On November 20, 2008, before these proceedings were commenced, the Respondent stated that he intended to release a web page “in the next few months” (vid supra, Factual Background). The Panel notes that the disputed domain name was registered more than two years ago, on October 31, 2006 and accepts that the disputed domain name has not been used prior to the commencement of these proceedings. In these circumstances, the Panel concludes that the Respondent's declaration of intention is does not show “preparations to use” the disputed domain name, and in any event the Panel is satisfied, for the reasons set out below, that any intention to offer goods or services under this domain name is not bona fide. Further, no “legitimate noncommercial or fair use” is being made by the Respondent.
On the November 20, 2008 communication, the Respondent stated that the disputed domain name corresponded to his “company name” in the United States. There is no evidence to support this statement and the Complainant puts its veracity in doubt by referring to a printout of the Internet Yellow Pages for locating businesses online with the keyword “webmotors” that retrieved the result “[w]e could not find any matches for your criteria” in Bethel, Connecticut. The Complainant also submitted a printout of the Brazilian Trademark Office (Instituto Nacional da Propiedade Industrial, Consulta à Base de Marcas) and of the United States Patent and Trademark Office showing no registration or application by the Respondent for the keyword “webmotors”. Therefore, the Panel is satisfied that the Respondent, as an individual, business or other organization, has not been commonly known by the disputed domain name.
For the above reasons, the Panel concludes that the Complainant has satisfied its burden of proving, prima facie, that the Respondent lacks rights or legitimate interests in the disputed domain name.
Therefore, the second element of the Policy is satisfied.
The Panel notes that the Respondent has not used the disputed domain name for any purpose.
According to the WIPO Overview “[t]he lack of active use of the domain name does not as such prevent a finding of bad faith. The panel must examine all the circumstances of the case to determine whether respondent is acting in bad faith. Examples of circumstances that can indicate bad faith include complainant having a well-known trademark, no response to the complaint, concealment of identity and the impossibility of conceiving a good faith use of the domain name. Panels may draw inferences about whether the domain name was used in bad faith given the circumstances surrounding registration, and vice versa”.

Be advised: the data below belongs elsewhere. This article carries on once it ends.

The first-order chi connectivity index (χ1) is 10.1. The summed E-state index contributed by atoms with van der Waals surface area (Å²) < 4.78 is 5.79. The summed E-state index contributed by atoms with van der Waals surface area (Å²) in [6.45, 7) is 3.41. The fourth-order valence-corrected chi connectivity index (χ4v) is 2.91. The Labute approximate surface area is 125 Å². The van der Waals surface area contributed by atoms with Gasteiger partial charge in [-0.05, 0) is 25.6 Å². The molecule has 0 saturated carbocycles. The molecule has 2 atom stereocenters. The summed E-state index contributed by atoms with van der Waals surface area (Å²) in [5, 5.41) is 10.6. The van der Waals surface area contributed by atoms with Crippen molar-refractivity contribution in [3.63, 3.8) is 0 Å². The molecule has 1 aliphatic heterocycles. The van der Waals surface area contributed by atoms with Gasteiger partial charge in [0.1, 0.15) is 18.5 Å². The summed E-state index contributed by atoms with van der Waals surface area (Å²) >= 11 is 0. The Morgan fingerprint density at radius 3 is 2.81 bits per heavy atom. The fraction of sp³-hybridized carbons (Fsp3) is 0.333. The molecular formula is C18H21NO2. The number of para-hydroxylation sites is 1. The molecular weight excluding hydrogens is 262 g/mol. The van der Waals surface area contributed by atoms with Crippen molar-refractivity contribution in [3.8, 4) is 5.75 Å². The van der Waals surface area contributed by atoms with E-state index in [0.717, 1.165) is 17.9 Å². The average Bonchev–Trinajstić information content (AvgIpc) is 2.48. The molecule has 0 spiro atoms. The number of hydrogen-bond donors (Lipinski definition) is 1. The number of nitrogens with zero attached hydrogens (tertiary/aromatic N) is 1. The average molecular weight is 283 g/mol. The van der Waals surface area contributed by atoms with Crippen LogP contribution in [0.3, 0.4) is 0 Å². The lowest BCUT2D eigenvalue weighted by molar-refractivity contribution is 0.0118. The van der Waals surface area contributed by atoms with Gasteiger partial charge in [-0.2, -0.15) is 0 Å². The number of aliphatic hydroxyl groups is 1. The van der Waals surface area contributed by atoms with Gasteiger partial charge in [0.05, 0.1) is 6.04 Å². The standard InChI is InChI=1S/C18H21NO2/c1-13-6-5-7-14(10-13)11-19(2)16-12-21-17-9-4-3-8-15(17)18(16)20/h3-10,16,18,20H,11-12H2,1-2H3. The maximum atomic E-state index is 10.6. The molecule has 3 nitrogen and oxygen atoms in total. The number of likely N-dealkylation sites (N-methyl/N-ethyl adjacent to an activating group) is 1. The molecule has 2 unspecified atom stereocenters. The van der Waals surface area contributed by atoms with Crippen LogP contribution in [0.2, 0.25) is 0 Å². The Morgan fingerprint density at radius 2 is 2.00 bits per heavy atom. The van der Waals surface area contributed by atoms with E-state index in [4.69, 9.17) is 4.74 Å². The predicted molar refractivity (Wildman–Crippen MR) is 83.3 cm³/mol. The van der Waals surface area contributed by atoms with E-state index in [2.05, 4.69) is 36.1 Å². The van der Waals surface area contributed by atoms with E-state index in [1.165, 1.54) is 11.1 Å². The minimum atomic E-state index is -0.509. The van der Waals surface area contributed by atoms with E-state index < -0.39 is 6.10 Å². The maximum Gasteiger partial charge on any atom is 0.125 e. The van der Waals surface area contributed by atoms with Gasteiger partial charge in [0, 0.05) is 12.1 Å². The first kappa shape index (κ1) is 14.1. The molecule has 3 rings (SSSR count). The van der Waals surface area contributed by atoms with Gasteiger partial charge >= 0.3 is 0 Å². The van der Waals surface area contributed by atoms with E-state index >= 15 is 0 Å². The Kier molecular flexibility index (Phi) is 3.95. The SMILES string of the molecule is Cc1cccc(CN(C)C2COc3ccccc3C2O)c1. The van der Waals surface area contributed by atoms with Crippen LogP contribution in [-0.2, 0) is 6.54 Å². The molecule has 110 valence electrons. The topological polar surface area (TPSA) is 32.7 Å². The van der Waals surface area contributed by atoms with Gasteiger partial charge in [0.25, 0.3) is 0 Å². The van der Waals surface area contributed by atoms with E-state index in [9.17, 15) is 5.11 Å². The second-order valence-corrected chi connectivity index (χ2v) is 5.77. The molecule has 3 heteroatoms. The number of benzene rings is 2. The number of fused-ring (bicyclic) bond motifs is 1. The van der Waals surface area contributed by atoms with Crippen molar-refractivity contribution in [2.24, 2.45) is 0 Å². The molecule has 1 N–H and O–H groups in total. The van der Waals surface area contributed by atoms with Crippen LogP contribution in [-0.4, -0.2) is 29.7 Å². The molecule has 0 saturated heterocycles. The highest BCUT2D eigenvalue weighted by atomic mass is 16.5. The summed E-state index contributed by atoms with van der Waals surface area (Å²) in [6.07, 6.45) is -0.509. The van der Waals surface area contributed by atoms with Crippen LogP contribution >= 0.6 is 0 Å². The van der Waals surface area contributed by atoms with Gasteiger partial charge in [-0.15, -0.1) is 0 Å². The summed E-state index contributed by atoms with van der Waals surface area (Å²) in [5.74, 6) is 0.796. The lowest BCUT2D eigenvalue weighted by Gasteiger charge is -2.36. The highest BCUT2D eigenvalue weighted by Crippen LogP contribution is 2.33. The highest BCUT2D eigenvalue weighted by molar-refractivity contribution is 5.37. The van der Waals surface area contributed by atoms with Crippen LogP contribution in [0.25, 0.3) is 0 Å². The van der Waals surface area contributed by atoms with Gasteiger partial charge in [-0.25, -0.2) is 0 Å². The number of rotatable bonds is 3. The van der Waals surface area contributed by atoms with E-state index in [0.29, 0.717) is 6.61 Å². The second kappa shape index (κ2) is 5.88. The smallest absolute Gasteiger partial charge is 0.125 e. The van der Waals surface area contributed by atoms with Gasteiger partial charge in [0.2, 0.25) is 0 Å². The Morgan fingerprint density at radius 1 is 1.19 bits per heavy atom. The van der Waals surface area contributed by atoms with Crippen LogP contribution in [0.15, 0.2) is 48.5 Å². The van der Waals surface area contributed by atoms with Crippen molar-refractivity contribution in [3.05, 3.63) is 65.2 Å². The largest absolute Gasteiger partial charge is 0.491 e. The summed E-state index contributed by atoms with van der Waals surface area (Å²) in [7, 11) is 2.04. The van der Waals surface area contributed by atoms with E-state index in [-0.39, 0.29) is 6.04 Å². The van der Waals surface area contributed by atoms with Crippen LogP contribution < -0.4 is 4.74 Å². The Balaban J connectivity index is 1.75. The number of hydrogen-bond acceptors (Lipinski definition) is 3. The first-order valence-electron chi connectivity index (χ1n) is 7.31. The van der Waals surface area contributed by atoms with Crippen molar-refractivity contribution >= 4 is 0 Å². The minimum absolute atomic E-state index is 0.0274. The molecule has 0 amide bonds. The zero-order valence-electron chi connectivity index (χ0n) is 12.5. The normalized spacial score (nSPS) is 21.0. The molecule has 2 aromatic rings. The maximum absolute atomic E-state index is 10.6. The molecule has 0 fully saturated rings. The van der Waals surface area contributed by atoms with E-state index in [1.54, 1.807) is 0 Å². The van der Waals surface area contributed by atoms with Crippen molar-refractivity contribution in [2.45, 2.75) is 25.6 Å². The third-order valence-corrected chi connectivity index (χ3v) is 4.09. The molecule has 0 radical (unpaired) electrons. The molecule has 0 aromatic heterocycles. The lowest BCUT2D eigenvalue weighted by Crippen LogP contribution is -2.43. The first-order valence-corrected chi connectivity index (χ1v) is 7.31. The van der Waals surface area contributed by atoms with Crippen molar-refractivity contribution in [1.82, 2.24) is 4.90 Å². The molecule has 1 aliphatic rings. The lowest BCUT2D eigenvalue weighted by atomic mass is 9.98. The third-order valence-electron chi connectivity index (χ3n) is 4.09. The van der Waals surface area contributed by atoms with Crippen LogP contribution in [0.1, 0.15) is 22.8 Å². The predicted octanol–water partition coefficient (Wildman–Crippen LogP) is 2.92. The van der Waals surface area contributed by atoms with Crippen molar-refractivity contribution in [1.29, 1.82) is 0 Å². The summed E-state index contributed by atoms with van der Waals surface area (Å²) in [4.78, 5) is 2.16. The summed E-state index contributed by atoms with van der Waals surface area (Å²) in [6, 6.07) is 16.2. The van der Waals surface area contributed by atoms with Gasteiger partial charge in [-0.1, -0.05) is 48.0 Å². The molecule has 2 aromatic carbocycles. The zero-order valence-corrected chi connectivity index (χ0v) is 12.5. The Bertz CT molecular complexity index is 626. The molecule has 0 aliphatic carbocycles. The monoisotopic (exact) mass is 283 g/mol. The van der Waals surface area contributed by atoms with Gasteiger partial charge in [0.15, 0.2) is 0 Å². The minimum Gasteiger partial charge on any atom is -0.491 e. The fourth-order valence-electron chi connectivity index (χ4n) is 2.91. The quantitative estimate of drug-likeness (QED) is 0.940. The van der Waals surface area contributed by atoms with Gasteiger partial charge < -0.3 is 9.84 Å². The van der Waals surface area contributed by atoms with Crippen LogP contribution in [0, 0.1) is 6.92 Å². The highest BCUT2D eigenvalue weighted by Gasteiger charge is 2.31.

The Respondent in his reply to the Complainant's communication did not deny knowledge of the Complainant's trademark or business. Rather he asserted a right to the disputed domain name based on an alleged corporate name and also indicated that he intended to establish a website at the disputed domain name. There was no attempt to address the Complainant's concerns, such as a proposal of a disclaimer or other assurances that the new website would not confuse Internet users searching for the Complainant's website. This was an uncooperative response that paid no regard to the Complainant's rights.
The Panel finds that the character of this response, together with the fact that the Respondent has been passively holding the disputed domain name for more than two years, demonstrate bad faith. In particular, the Respondent did not deny knowledge of the Complainant's rights, was indifferent to those rights (from which it can be inferred that he would be prepared to profit from confusion by Internet users), and alleged a company name that, according to the evidence submitted by the Complainant and accepted by the Panel, does not seem to correspond to any actual business.
The following circumstances are also corroborative of this finding of bad faith: (i) the Complainant's trademark WEBMOTORS is well-known in Brazil and there are indications (the Respondent's surname Guimaraes, and his rapid response to the Complainant's email in Portuguese) that he understands Portuguese, and is therefore more likely to be familiar with the Complainant's trademark, website and business; and (ii) the first result retrieved when introducing the keywords “webmotors” and “web motors” in Internet search engines is the web page of the Complainant <webmotors.com.br>, meaning that even the most basic search by the Respondent would have revealed the existence of the Complainant's website.
For the above reasons, the Panel finds that the Respondent registered and is using the disputed domain name in bad faith.
For all the foregoing reasons, in accordance with paragraphs 4(i) of the Policy and 15 of the Rules, the Panel orders that the domain name, <webmotors.mobi> be transferred to the Complainant.
David J.A. Cairns
Dated: February 6, 2009